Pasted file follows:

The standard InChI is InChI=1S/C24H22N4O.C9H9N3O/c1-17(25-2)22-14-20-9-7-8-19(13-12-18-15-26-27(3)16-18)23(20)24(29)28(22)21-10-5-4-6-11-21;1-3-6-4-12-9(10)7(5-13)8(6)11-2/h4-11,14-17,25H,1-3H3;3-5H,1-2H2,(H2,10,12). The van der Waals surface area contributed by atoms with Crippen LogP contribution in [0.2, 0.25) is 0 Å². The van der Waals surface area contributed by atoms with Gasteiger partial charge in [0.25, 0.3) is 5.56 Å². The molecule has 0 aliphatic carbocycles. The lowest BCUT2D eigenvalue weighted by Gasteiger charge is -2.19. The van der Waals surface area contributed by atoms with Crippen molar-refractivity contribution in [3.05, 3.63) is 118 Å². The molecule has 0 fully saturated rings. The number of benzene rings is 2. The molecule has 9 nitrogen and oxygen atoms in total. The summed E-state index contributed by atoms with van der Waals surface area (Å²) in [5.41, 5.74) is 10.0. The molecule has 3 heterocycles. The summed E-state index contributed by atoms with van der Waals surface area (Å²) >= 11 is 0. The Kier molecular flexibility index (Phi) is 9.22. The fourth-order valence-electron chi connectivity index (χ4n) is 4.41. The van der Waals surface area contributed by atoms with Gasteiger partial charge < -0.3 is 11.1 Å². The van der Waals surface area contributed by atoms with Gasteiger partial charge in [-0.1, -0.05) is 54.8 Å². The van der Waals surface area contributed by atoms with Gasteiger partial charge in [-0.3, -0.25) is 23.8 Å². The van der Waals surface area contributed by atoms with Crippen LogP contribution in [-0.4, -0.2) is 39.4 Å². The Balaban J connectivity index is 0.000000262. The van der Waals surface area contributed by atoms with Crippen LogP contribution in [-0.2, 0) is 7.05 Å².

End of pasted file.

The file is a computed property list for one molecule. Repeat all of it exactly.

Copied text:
The standard InChI is InChI=1S/C24H22N4O.C9H9N3O/c1-17(25-2)22-14-20-9-7-8-19(13-12-18-15-26-27(3)16-18)23(20)24(29)28(22)21-10-5-4-6-11-21;1-3-6-4-12-9(10)7(5-13)8(6)11-2/h4-11,14-17,25H,1-3H3;3-5H,1-2H2,(H2,10,12). The van der Waals surface area contributed by atoms with Crippen LogP contribution in [0.2, 0.25) is 0 Å². The van der Waals surface area contributed by atoms with Gasteiger partial charge in [0.25, 0.3) is 5.56 Å². The molecule has 0 aliphatic carbocycles. The lowest BCUT2D eigenvalue weighted by Gasteiger charge is -2.19. The van der Waals surface area contributed by atoms with Crippen molar-refractivity contribution in [3.05, 3.63) is 118 Å². The molecule has 0 fully saturated rings. The number of benzene rings is 2. The molecule has 9 nitrogen and oxygen atoms in total. The summed E-state index contributed by atoms with van der Waals surface area (Å²) in [5.41, 5.74) is 10.0. The molecule has 3 heterocycles. The summed E-state index contributed by atoms with van der Waals surface area (Å²) >= 11 is 0. The Kier molecular flexibility index (Phi) is 9.22. The fourth-order valence-electron chi connectivity index (χ4n) is 4.41. The van der Waals surface area contributed by atoms with Gasteiger partial charge < -0.3 is 11.1 Å². The van der Waals surface area contributed by atoms with Gasteiger partial charge in [-0.1, -0.05) is 54.8 Å². The van der Waals surface area contributed by atoms with Gasteiger partial charge in [-0.3, -0.25) is 23.8 Å². The van der Waals surface area contributed by atoms with Crippen LogP contribution in [-0.4, -0.2) is 39.4 Å². The Balaban J connectivity index is 0.000000262. The van der Waals surface area contributed by atoms with Crippen LogP contribution in [-0.2, 0) is 7.05 Å².